Vertical Sleeve Gastrectomy is a restrictive procedure where 85% or more of the stomach is removed without bypassing the intestines or causing any gastrointestinal malabsorption. With this procedure, the amount of food is restricted due to the reduced size of the stomach. Read more here.
Risks of Surgery
As with any surgery, bariatric surgery patients face various risks when deciding to undergo procedures. Individuals who are overweight can have greater risks of complication during an operation due to pre-existing co-morbidities (sleep apnea, high blood pressure, etc.). Thus, it is important to learn the potential risks and complications of bariatric surgery prior to moving forward. Our experts are here to discuss potential risks with you on a case-by-case basis.
Potential risks of bariatric surgery may include the following:
- Wound Infection
- Urinary Tract Infection
- Bowel Obstruction
- Leakage of Bowel Connections
- Obstruction of the Stomach Outlet
- Chronic Nutritional Problems
- Protein Deficiency
- Vitamin and Mineral Deficiency
Possible side effects include the following:
- Food intolerance of red meats, sugar and milk products
- Transient hair loss
- Loss of muscle mass
For more information regarding the risks, please consult our expert staff.
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Types of Weight Loss Procedures
Weight loss surgery should be treated as a platform from which patients can make lifelong changes to their dietary and exercise habits. Each procedure has its own pros and cons and should be discussed fully with your surgeon. It is imperative for patients to have an in-depth understanding of the procedures prior to surgery.
The procedures that the surgeons at Western Bariatric Institute perform are:
1. Vertical Sleeve Gastrectomy
The Sleeve Gastrectomy is a restrictive procedure that involves removing 85% or more of the stomach without re-routing the intestines.
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How is the Vertical Sleeve Gastrectomy Performed?
With this procedure, restriction of the stomach is accomplished by dividing, stapling and removing more than 85% of the existing stomach. The remaining part of the stomach is long and narrow, much like a shirt sleeve. Since the intestines are not touched, the functioning of the stomach remains the same meaning that the nutritional elements of food can still be absorbed, but the volume of food that can be eaten is drastically reduced.
Who Is A Candidate for a Vertical Sleeve Gastrectomy?
Western Bariatric Institute offers this procedure to patients who meet the criteria established by the National Institutes of Health and the American Society for Bariatric and Metabolic Surgery. Patients are considered candidates if they have a Body Mass Index (BMI) over 35 and suffer from any health condition related to obesity or have a BMI over 40. To learn more, please watch our online seminar or attend a live webinar.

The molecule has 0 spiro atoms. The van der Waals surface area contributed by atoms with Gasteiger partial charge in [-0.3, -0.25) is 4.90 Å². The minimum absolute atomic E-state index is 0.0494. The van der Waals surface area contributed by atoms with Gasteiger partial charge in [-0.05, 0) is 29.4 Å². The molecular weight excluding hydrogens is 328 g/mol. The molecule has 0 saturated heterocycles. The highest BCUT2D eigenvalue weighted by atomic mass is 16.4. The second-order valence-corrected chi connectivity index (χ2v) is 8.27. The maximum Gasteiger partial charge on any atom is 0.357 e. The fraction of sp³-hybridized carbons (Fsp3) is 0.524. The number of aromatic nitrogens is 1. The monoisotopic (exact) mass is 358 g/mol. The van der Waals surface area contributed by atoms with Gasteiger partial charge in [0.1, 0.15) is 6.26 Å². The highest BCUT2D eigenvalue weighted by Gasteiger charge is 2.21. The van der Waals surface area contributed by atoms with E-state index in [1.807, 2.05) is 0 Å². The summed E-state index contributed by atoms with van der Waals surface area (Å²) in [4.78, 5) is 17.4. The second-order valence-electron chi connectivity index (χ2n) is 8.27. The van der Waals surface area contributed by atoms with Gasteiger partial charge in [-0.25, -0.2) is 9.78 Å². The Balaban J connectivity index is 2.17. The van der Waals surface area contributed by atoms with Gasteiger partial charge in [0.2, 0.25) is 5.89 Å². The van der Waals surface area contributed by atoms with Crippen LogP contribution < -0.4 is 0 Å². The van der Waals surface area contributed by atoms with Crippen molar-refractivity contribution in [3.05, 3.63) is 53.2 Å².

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2. Roux-en-Y Gastric Bypass (RYGB)
The Roux-en-Y gastric bypass procedure has been the gold standard for surgical weight loss intervention for many years in the United States. In 1991, the National Institutes of Health first recommended Roux-en-Y gastric bypass surgery for patients who had a Body Mass Index (BMI) between 35 and 39.9 and suffered from any obesity-related health condition, or people who had a BMI of 40 or more, regardless of health. Roux-en-Y gastric bypass has a long and distinguished track record in the United States, setting it apart from other bariatric procedures that have come and gone. Numerous multi-institutional long-term studies demonstrate that Roux-en-Y gastric bypass surgery improves health, enables long-term weight loss, and improves life expectancy. *results may vary.
How Is Laparoscopic Roux-en-Y Gastric Bypass Performed? In most cases, the procedure can be performed by Western Bariatric Institute’s expert surgeons in about one hour. The procedure involves making five small incisions, each of which is approximately 1 cm in length. A small camera, called a laparoscope, is inserted into the abdomen, and the surgeon works to create a stomach pouch from the larger stomach body (aka stomach remnant). A portion of the small intestine is then connected to the stomach pouch, leaving a small opening for food to travel. This procedure results in a sensation of satiety or fullness after eating small meals, and patients generally continue to feel full with small portions over the course of their lifetime. Most patients stay in the hospital one to two nights, recover quickly, and return to normal activity within 1-2 weeks. *results may vary.